Can we improve on nature? Startup company Pairwise certainly thinks so. They’re attempting to improve the appeal of fruit and vegetable products by using CRISPR to remove unwanted characteristics from these foods. As a start they’re removing the bitterness from a “nutrient-dense green” the seeds from the outside of blackberry and the pit from a cherry. They believe that “by removing these hurdles consumers would be more likely to eat the food”. This represents an important difference from the approach taken when introducing GMO crops. They were seen as being introduced to benefit corporates and farmers, not consumers. The difference in approach here is that the importance of showing consumers the “what’s in it for them” is being emphasised. They also say that they will “stick to our values and transparency and being open with [consumers]”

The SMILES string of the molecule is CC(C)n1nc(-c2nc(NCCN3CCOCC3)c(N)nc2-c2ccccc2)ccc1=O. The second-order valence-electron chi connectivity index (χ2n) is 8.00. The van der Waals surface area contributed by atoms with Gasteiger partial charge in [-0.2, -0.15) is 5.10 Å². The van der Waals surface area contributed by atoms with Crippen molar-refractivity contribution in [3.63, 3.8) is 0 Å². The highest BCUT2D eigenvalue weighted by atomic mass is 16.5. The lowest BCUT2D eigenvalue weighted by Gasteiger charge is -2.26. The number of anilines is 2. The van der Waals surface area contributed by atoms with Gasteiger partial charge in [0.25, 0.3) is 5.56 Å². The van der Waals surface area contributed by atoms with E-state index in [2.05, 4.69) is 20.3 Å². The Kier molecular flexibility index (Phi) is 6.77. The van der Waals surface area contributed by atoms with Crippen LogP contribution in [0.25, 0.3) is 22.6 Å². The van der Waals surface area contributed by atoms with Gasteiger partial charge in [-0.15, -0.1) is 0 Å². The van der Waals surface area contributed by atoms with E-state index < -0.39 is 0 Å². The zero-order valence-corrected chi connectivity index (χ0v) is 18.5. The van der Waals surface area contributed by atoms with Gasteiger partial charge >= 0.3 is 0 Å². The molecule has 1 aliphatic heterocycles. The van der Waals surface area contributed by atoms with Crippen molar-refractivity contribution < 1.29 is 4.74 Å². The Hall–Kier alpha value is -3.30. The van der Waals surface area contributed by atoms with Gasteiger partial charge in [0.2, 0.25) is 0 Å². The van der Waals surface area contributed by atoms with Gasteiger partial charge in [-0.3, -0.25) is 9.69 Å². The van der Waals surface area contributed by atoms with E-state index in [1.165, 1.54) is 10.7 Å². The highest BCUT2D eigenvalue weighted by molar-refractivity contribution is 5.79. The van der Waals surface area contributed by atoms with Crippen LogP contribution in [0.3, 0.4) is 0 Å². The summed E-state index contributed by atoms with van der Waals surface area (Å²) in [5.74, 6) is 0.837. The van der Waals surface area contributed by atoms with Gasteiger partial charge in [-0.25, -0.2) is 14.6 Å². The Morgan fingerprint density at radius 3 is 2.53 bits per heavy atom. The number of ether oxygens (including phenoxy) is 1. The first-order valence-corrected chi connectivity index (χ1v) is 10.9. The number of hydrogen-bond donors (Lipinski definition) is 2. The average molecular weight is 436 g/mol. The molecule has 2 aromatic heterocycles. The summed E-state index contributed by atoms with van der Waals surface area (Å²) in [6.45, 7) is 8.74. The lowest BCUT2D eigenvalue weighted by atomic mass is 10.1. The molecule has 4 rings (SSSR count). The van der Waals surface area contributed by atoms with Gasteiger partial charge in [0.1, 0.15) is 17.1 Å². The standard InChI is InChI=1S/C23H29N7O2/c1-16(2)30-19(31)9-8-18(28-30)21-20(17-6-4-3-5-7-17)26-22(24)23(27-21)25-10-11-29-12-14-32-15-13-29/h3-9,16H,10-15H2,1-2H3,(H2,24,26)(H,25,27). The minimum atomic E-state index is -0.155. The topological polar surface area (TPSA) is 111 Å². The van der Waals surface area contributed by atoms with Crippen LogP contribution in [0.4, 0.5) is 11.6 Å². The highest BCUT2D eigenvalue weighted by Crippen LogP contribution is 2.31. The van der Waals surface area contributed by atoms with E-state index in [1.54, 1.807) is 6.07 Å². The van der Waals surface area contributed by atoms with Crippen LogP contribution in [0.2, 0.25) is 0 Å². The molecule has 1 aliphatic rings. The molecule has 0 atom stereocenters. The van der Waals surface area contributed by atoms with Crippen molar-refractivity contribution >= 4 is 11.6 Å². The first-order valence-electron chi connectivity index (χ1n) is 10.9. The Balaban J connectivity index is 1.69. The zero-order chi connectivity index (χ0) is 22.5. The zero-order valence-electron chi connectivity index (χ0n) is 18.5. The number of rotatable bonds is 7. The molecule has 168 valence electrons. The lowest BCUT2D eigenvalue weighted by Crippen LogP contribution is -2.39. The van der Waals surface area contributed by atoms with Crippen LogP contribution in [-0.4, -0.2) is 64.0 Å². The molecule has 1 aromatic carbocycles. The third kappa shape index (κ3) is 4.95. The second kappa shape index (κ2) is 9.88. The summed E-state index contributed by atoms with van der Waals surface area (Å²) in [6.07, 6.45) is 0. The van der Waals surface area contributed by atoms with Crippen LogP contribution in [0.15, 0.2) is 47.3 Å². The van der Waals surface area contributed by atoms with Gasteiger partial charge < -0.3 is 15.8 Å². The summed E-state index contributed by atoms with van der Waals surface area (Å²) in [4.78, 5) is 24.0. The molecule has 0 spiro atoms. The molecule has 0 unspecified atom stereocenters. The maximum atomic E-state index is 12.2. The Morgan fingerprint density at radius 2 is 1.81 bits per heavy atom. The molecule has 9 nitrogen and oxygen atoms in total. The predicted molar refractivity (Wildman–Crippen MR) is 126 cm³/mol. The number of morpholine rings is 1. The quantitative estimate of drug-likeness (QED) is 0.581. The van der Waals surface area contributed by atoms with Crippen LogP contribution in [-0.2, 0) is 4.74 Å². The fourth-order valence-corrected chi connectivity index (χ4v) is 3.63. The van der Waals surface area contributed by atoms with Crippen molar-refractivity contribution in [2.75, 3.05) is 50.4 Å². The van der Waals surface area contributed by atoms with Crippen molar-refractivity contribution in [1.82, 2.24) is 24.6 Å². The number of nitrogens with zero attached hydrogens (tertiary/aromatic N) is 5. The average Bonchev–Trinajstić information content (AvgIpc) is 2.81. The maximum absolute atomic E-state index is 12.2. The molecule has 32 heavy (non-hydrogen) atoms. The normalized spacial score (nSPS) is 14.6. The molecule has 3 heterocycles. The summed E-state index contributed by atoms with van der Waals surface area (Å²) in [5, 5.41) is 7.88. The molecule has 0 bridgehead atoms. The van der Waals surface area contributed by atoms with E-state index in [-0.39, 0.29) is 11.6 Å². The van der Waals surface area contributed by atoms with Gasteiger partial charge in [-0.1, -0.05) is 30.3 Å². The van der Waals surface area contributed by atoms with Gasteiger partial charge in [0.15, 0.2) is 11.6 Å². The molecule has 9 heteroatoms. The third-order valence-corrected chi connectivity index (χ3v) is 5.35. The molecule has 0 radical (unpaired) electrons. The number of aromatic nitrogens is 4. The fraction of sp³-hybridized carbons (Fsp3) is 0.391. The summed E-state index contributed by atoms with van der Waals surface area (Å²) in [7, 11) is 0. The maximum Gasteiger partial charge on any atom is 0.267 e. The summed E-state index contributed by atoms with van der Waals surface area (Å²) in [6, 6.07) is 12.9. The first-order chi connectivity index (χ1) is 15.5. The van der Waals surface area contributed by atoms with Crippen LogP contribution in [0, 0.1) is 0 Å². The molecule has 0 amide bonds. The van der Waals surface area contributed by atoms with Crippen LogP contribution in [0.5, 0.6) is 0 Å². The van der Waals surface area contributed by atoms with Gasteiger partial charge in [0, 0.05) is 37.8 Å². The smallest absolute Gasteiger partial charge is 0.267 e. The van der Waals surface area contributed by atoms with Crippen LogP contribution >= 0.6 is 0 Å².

Pairwise sees this approach of making fruit and vegetables more attractive to eat as a way of addressing the shortfall in people eating the recommended daily servings of fruit and vegetable. In the US only some 12.2 of adults eat the recommended daily serving of fruit and only some 9% for vegetables.
Given leafy green’s rapid growth rate Pairwise plan to bring their first product to market in 2022. Blackberries take longer to grow so 2023 for them and 2025+ for cherries.